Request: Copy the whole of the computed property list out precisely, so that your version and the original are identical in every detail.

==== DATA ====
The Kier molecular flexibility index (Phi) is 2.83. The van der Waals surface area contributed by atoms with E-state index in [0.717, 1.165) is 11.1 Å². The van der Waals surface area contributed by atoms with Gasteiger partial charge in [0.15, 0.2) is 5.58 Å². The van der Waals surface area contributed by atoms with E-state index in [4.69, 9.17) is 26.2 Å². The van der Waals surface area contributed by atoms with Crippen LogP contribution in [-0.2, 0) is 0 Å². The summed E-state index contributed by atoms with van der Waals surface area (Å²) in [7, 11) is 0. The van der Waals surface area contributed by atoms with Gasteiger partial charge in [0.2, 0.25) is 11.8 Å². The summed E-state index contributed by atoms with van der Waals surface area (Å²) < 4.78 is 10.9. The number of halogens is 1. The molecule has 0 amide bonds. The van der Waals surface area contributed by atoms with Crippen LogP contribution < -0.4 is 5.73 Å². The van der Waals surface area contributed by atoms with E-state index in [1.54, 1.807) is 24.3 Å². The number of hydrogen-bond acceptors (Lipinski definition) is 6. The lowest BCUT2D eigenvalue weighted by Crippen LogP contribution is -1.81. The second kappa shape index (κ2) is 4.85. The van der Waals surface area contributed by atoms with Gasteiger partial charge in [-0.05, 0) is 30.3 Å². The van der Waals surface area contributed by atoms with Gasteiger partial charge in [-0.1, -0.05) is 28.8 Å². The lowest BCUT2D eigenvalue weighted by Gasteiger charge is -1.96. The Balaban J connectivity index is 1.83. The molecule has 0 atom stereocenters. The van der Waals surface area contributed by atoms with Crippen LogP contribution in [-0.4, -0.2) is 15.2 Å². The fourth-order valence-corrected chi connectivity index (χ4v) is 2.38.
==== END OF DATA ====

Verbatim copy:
The Kier molecular flexibility index (Phi) is 2.83. The van der Waals surface area contributed by atoms with E-state index in [0.717, 1.165) is 11.1 Å². The van der Waals surface area contributed by atoms with Gasteiger partial charge in [0.15, 0.2) is 5.58 Å². The van der Waals surface area contributed by atoms with E-state index in [4.69, 9.17) is 26.2 Å². The van der Waals surface area contributed by atoms with Crippen LogP contribution in [-0.2, 0) is 0 Å². The summed E-state index contributed by atoms with van der Waals surface area (Å²) in [7, 11) is 0. The van der Waals surface area contributed by atoms with Gasteiger partial charge in [0.2, 0.25) is 11.8 Å². The summed E-state index contributed by atoms with van der Waals surface area (Å²) < 4.78 is 10.9. The number of halogens is 1. The molecule has 0 amide bonds. The van der Waals surface area contributed by atoms with Crippen LogP contribution < -0.4 is 5.73 Å². The van der Waals surface area contributed by atoms with E-state index in [1.54, 1.807) is 24.3 Å². The number of hydrogen-bond acceptors (Lipinski definition) is 6. The lowest BCUT2D eigenvalue weighted by Crippen LogP contribution is -1.81. The second kappa shape index (κ2) is 4.85. The van der Waals surface area contributed by atoms with Gasteiger partial charge in [-0.05, 0) is 30.3 Å². The van der Waals surface area contributed by atoms with Gasteiger partial charge in [-0.1, -0.05) is 28.8 Å². The lowest BCUT2D eigenvalue weighted by Gasteiger charge is -1.96. The Balaban J connectivity index is 1.83. The molecule has 0 atom stereocenters. The van der Waals surface area contributed by atoms with Crippen LogP contribution in [-0.4, -0.2) is 15.2 Å². The fourth-order valence-corrected chi connectivity index (χ4v) is 2.38.